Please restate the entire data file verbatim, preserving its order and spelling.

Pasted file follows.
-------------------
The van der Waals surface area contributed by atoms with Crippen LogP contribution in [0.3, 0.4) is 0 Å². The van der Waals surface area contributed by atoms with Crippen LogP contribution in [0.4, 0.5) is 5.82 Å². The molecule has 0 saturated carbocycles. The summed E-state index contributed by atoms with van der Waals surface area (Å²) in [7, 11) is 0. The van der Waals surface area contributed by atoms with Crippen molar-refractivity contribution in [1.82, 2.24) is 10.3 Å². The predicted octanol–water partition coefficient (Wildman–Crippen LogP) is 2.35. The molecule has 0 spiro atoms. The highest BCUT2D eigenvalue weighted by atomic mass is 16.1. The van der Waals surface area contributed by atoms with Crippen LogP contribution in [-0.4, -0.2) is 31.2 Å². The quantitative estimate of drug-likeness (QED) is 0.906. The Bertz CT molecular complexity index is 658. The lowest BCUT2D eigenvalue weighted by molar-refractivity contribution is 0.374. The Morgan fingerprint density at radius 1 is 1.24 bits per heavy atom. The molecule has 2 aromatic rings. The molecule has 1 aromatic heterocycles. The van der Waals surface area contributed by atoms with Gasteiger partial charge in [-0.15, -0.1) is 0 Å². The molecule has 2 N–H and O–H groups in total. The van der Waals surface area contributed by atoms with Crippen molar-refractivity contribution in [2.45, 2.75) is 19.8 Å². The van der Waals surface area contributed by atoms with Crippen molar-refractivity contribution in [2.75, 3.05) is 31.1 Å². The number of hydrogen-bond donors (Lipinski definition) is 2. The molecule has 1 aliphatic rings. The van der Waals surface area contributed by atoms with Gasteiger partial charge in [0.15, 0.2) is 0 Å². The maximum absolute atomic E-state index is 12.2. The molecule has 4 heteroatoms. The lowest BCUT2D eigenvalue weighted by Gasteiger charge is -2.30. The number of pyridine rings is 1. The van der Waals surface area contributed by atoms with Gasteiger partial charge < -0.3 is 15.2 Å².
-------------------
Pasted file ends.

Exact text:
The van der Waals surface area contributed by atoms with Crippen LogP contribution in [0.3, 0.4) is 0 Å². The van der Waals surface area contributed by atoms with Crippen LogP contribution in [0.4, 0.5) is 5.82 Å². The molecule has 0 saturated carbocycles. The summed E-state index contributed by atoms with van der Waals surface area (Å²) in [7, 11) is 0. The van der Waals surface area contributed by atoms with Crippen molar-refractivity contribution in [1.82, 2.24) is 10.3 Å². The predicted octanol–water partition coefficient (Wildman–Crippen LogP) is 2.35. The molecule has 0 spiro atoms. The highest BCUT2D eigenvalue weighted by atomic mass is 16.1. The van der Waals surface area contributed by atoms with Crippen LogP contribution in [-0.4, -0.2) is 31.2 Å². The quantitative estimate of drug-likeness (QED) is 0.906. The Bertz CT molecular complexity index is 658. The lowest BCUT2D eigenvalue weighted by molar-refractivity contribution is 0.374. The Morgan fingerprint density at radius 1 is 1.24 bits per heavy atom. The molecule has 2 aromatic rings. The molecule has 1 aromatic heterocycles. The van der Waals surface area contributed by atoms with Gasteiger partial charge in [-0.15, -0.1) is 0 Å². The molecule has 2 N–H and O–H groups in total. The van der Waals surface area contributed by atoms with Crippen molar-refractivity contribution in [2.45, 2.75) is 19.8 Å². The van der Waals surface area contributed by atoms with Crippen molar-refractivity contribution in [2.75, 3.05) is 31.1 Å². The number of hydrogen-bond donors (Lipinski definition) is 2. The molecule has 1 aliphatic rings. The van der Waals surface area contributed by atoms with Gasteiger partial charge in [0.15, 0.2) is 0 Å². The maximum absolute atomic E-state index is 12.2. The molecule has 4 heteroatoms. The lowest BCUT2D eigenvalue weighted by Gasteiger charge is -2.30. The number of pyridine rings is 1. The van der Waals surface area contributed by atoms with Gasteiger partial charge < -0.3 is 15.2 Å².